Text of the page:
Decca - 1 LP - LXT 2680 - (p) 06/1952
London - 1 LP - LL 320 - (p) 04/1952
Amadeus - 7 CDs - AMP 007-013 - (p) 2009

Joseph Haydn (1732-1809)

String Quartet in E flat major, Op. 64 No. 6 (Hob. III:64)
17' 04"
- Allegretto 5' 01"

- Andante 4' 55"

- Minuetto (Allegretto) 3' 38"

- Finale (Presto) 3' 30"

Luigi Boccherini (1743-1805)

String Quartet in D major, Op. 8 No. 1 (G 165)
13' 06"
- Allegro vivace
3' 56"

- Adagio 6' 02"

- Minuetto in Rondo (Allegretto grazioso) 3' 26"

- Paolo Borciani, Elisa Pegreffi, violino
- Piero Farulli, viola
- Franco Rossi, violoncello


Luogo e data di registrazione
West Hampstead Studios, Londra (Inghilterra)
- 11 novembre 1948 (Haydn)
- 11 e 20 novembre 1948 (Boccherini)

Registrazione: live / studio

Producer / Engineer

Matrici 78rpm
Decca - AR 12935-38 (Haydn)
Decca - AR 12965-68: (Boccherini)

Prima Edizione 78rpm
Decca - AK 2159-60 - (12") - (p) 10/1949 (Haydn)
Decca - AK 2173-74 - (12") - (p) 06/1949 (Boccherini)

Prima Edizione LP
Decca - LXT 2680 - (1 LP) - (p) 06/1952 - Mono
London - LL 320 - (1 LP) - (p) 04/1952 - Mono

Prima Edizione CD
Paragon/Amadeus - AMP 007-013 - [7 CDs - (1, 6-12)] - (p) 2009 - ADD

Philip Stuart, nel suo libro "Decca Classical, 1929-2009", riporta l'anno di pubblicazione del disco a 33 giri (LXT 2680) come il 1952. L'anno 1949, riportato anche nell'integrale Decca del 2015, fa sicuramente riferimento alla pubblicazione in disco a 78 rpm.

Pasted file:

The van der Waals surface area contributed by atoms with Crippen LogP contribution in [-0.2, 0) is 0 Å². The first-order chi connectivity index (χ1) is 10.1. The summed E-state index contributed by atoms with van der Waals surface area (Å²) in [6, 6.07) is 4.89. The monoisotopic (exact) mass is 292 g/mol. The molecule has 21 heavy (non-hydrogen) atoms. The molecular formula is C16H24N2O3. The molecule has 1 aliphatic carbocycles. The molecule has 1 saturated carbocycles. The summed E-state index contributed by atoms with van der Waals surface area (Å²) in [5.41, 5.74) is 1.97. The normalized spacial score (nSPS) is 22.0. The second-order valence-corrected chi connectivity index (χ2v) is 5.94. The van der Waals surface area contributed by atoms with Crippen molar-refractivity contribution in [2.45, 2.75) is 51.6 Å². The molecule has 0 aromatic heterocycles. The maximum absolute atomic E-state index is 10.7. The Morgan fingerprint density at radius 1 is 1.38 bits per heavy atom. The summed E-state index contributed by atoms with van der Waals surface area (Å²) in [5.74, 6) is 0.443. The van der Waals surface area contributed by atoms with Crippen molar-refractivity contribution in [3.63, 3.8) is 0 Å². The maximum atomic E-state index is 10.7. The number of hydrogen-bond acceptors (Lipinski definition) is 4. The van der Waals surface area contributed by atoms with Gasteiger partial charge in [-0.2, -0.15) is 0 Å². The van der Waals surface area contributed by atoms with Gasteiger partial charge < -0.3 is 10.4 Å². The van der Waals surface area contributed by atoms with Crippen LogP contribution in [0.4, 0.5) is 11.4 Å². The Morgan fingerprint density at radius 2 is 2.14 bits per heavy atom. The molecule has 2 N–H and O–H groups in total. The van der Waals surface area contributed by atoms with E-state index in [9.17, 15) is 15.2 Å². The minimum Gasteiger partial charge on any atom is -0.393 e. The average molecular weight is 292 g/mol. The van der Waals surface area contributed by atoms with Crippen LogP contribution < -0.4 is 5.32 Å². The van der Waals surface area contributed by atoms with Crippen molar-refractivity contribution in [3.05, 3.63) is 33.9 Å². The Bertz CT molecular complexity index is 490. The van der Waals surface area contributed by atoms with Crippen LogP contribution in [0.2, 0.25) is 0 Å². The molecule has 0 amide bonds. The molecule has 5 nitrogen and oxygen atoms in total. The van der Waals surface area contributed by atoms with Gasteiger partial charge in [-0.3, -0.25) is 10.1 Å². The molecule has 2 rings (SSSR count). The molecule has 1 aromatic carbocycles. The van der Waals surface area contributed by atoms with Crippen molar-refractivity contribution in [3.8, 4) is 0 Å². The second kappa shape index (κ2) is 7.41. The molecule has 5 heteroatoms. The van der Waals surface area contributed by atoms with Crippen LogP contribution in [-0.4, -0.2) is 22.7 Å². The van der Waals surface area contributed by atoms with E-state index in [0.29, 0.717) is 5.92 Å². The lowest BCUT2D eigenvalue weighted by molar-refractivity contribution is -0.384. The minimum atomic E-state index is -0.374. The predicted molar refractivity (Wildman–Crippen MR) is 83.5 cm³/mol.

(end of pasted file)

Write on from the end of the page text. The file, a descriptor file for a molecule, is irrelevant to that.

Haydn issued in 1790 a number of quartets that brought his total in that form to nearly seventy. He produced them in half-dozens. These of Op. 64, like the six that came just before them, were dedicated to one Johann Tost, whi played in the orchestra that Haydn conducted for his master at Erstehzy Castle.
First Movement: Allegretto
Here is exhibited one of the habits which enlarged sonate style; instead of using two clear-cut, different ideas, the main body of the exposition is occupied with one, there being added a subsidiary thought or two. The opening harmonic subject impresses itself thus, and also by making those early full-closes in its own key. After its first statement this cadence-point is thrust home, even as Haydn seems about to develop the figure; but immediately he boldly takes up the challenging start again, in a new key, and woth a strong side-thrust of harmony. Again he seems about to develop it, but this time turns off to a lighter sensibility, in tripleting above a repeated bass note, the dominant of his new key. This kind of yhing is familiar as a "bridge", leading ordinarily to the second main subject; but here it attends development of the first one, with some new imitations and a little syncopation; and so to the resumption of the tripleting, which serves as codetta, to bring on the main body of development.